It was a very dangerous and difficult mission. Two spacecraft were part of that mission. The plan was to launch Soyuz 1 first, and once it was in an orbit around the Earth, it would encounter Soyuz 2, the spacecraft that would be subsequently launched. The orbiting speeds of both spacecraft were to be adjusted accordingly. Thus, Soyuz 1 carrying Komarov was launched, and it orbited the Earth, but when the time came to launch Soyuz 2, it had to be called off following some glitches.

One of the solar panels of Soyuz 1 was not working, and the spacecraft ceased to get enough power. Difficulties arose in controlling the spacecraft due to the malfunction of a device that was supposed to run on energy from that solar panel. Realising that it was impossible to go ahead with the mission, Komarov prepared to return to Earth. Despite many obstacles, he reached the Earth’s atmosphere, but the parachutes on the Soyuz 1 malfunctioned. The spacecraft crash-landed on April 24, 1967, and Vladimir Komarov died.

When exercising went wrong

 Space travellers need to maintain good physical health, so space stations generally have equipment for exercising onboard. During his 1995 voyage to Russia’s modular space station Mir, astronaut Norman Thagard attempted to exercise with one of those devices and one of the straps of that device hit him in the eye.

The Columbia disaster

The Columbia disaster occurred on February 1, 2003. It was another tearful memory in the history of space exploration that compromised NASA’s space shuttle programme, after the Challenger disaster.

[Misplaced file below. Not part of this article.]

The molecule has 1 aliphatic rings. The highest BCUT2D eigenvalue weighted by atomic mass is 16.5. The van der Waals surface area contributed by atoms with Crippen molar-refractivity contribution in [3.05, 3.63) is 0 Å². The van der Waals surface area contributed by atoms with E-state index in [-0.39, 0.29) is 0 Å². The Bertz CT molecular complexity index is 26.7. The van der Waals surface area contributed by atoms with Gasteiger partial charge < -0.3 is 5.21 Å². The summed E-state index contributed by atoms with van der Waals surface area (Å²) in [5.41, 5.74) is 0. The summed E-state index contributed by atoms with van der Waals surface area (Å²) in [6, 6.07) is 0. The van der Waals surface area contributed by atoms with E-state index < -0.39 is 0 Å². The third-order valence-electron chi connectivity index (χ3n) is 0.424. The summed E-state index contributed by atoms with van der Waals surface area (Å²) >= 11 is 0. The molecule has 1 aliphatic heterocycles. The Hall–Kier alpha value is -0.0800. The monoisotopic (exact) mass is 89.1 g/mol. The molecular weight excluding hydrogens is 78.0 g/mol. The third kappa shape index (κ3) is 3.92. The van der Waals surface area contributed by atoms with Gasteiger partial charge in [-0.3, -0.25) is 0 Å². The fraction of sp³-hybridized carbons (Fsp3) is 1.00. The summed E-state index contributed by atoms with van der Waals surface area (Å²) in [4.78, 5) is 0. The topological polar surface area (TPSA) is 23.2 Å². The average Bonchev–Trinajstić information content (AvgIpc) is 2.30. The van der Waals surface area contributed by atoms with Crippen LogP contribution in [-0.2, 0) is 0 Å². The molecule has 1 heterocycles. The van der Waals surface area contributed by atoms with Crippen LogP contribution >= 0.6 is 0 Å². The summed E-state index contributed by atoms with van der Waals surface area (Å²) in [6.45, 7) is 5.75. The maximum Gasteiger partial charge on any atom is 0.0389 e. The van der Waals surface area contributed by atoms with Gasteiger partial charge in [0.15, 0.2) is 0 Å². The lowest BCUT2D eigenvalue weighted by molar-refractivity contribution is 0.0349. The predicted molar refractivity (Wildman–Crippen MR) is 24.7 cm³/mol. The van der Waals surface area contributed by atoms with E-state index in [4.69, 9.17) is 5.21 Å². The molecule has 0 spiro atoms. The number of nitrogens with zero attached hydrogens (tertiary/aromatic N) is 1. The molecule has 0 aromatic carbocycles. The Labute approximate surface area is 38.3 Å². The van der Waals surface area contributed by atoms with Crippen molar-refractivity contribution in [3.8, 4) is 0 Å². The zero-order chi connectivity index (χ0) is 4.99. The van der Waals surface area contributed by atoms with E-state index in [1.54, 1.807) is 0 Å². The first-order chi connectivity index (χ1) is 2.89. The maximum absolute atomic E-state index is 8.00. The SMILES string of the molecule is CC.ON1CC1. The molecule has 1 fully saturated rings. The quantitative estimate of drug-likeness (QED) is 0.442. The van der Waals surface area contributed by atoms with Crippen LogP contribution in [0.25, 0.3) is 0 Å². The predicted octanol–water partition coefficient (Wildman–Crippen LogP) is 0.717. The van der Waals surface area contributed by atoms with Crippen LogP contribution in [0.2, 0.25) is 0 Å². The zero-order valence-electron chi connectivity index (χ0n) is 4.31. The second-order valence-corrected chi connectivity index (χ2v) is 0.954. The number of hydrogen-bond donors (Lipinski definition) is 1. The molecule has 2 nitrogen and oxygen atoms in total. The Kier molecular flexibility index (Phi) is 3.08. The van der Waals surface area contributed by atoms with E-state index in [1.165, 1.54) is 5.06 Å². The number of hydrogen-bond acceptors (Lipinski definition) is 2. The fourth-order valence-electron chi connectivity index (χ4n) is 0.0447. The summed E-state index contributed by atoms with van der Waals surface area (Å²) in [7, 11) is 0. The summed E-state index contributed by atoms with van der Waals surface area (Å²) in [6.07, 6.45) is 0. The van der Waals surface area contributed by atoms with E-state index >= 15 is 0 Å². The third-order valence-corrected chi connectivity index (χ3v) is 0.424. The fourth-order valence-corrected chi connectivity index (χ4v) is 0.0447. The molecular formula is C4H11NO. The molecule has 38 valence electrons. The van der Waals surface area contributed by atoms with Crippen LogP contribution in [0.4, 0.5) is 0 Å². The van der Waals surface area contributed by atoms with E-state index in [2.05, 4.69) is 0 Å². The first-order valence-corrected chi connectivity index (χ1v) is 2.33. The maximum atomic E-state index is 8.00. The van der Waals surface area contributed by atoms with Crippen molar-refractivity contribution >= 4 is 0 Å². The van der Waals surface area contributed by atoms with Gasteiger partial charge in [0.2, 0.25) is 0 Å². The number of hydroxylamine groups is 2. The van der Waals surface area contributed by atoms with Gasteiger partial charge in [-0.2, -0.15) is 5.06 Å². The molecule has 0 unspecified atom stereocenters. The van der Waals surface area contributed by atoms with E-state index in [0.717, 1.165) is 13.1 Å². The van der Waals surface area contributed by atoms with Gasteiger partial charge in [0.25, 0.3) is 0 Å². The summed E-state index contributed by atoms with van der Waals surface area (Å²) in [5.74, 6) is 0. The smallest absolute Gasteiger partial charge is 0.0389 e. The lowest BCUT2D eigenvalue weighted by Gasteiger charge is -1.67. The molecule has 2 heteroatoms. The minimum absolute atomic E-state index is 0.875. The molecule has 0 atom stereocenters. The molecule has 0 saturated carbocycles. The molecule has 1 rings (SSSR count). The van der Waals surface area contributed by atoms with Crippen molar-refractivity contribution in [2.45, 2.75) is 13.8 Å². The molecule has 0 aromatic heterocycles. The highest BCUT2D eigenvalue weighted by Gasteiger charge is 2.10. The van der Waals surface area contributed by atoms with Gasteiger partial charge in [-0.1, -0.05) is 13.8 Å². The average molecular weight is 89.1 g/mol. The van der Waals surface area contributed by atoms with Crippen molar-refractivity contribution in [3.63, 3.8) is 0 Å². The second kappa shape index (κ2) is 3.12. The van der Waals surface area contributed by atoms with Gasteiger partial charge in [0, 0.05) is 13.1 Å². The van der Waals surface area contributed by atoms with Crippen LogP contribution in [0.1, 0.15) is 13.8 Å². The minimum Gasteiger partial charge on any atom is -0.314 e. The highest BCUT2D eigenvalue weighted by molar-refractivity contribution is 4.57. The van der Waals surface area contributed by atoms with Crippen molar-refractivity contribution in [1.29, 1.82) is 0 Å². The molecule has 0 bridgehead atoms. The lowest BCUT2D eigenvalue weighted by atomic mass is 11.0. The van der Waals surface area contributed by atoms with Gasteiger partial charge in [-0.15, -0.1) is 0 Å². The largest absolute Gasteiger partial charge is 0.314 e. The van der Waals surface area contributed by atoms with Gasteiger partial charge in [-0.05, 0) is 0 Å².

The accident happened because a suitcase-sized piece of insulation foam fell from the external fuel tank of the spacecraft and hit the left wing of the spacecraft, making a hole. The insulation foam of the fuel tank protects the tank from overheating and prevents the formation of ice over it. Though NASA officials were aware of this at the time, they had not realised how dangerous it would be since the camera lacked clarity. When Columbia successfully completed its mission and attempted to re-enter the Earth’s atmosphere, smoke and gases entered through this hole and the left wing exploded.

With just seven minutes to land, Columbia disintegrated. Seven astronauts, including Indian-born Kalpana Chawla, died. NASA suspended the space shuttle programme again after that crash.

Gas leak

The first US-Soviet joint space programme, the Apollo Soyuz Test Project, took place in July 1975. It also put an end to the space programme rivalry between the two countries.

On returning to Earth, Apollo’s reaction control system (RCS) malfunctioned and toxic nitrogen tetroxide began to flow into the cabin.

Two spacecraft were launched as a part of the mission – one carrying three Americans, and the other carrying two Russians. The two spacecraft had a rendezvous in the orbit around the Earth and were docked to each other. The crew on both spacecraft moved back and forth, embraced each other, exchanged gifts, and conducted experiments.

On returning to Earth, Apollo’s reaction control system (RCS) malfunctioned and toxic nitrogen tetroxide began to flow into the cabin. Fortunately, as soon as the spacecraft landed, the cabin was ventilated. The astronauts, who suffered from a specific type of pneumonia caused by inhaling the poisonous gas, eventually recovered.

Space exploration is essential as it helps to address fundamental questions about our place in the Universe and the history of our solar system. However, there are risks involved in these programmes and these need to be addressed and studied. Space agencies across the world are researching ways to reduce the risks involved in space travel.

Now put on your thinking hats and think about the following questions for a couple of minutes.

Can you think of the reasons for the Columbia disaster?

Can you think of the ways to reduce risk factors in space travel?

Write down your thoughts and discuss them with your students, children and your colleagues. Listen to their views and compare them with your own. As you listen to others, note how similar or different your views are to others’.